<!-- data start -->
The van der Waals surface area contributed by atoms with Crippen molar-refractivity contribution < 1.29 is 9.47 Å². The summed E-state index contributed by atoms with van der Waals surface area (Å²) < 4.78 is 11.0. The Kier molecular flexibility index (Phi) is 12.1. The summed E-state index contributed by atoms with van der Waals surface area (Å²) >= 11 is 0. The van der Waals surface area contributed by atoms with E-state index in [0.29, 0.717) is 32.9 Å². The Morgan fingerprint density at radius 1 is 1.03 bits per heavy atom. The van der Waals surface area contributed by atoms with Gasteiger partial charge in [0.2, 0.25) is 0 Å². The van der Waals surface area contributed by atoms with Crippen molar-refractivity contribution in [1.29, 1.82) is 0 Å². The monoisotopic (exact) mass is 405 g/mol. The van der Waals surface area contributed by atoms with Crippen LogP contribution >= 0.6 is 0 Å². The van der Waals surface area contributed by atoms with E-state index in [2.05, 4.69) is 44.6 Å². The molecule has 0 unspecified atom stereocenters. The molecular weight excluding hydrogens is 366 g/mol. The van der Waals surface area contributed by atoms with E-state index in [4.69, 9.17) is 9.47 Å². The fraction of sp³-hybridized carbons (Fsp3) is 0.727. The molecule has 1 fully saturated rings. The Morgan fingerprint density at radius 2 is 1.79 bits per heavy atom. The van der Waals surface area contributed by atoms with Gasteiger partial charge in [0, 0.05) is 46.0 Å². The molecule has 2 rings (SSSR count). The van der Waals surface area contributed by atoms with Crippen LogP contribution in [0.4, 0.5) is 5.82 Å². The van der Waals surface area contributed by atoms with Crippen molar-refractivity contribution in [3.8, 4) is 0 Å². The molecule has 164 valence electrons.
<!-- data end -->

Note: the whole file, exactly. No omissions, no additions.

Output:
The van der Waals surface area contributed by atoms with Crippen molar-refractivity contribution < 1.29 is 9.47 Å². The summed E-state index contributed by atoms with van der Waals surface area (Å²) < 4.78 is 11.0. The Kier molecular flexibility index (Phi) is 12.1. The summed E-state index contributed by atoms with van der Waals surface area (Å²) >= 11 is 0. The van der Waals surface area contributed by atoms with E-state index in [0.29, 0.717) is 32.9 Å². The Morgan fingerprint density at radius 1 is 1.03 bits per heavy atom. The van der Waals surface area contributed by atoms with Gasteiger partial charge in [0.2, 0.25) is 0 Å². The van der Waals surface area contributed by atoms with Crippen molar-refractivity contribution in [1.29, 1.82) is 0 Å². The monoisotopic (exact) mass is 405 g/mol. The van der Waals surface area contributed by atoms with Crippen LogP contribution >= 0.6 is 0 Å². The van der Waals surface area contributed by atoms with E-state index in [2.05, 4.69) is 44.6 Å². The molecule has 0 unspecified atom stereocenters. The molecular weight excluding hydrogens is 366 g/mol. The van der Waals surface area contributed by atoms with E-state index in [4.69, 9.17) is 9.47 Å². The fraction of sp³-hybridized carbons (Fsp3) is 0.727. The molecule has 1 fully saturated rings. The Morgan fingerprint density at radius 2 is 1.79 bits per heavy atom. The van der Waals surface area contributed by atoms with Gasteiger partial charge in [0, 0.05) is 46.0 Å². The molecule has 2 rings (SSSR count). The van der Waals surface area contributed by atoms with Crippen LogP contribution in [0.4, 0.5) is 5.82 Å². The van der Waals surface area contributed by atoms with Crippen molar-refractivity contribution in [3.8, 4) is 0 Å². The molecule has 164 valence electrons.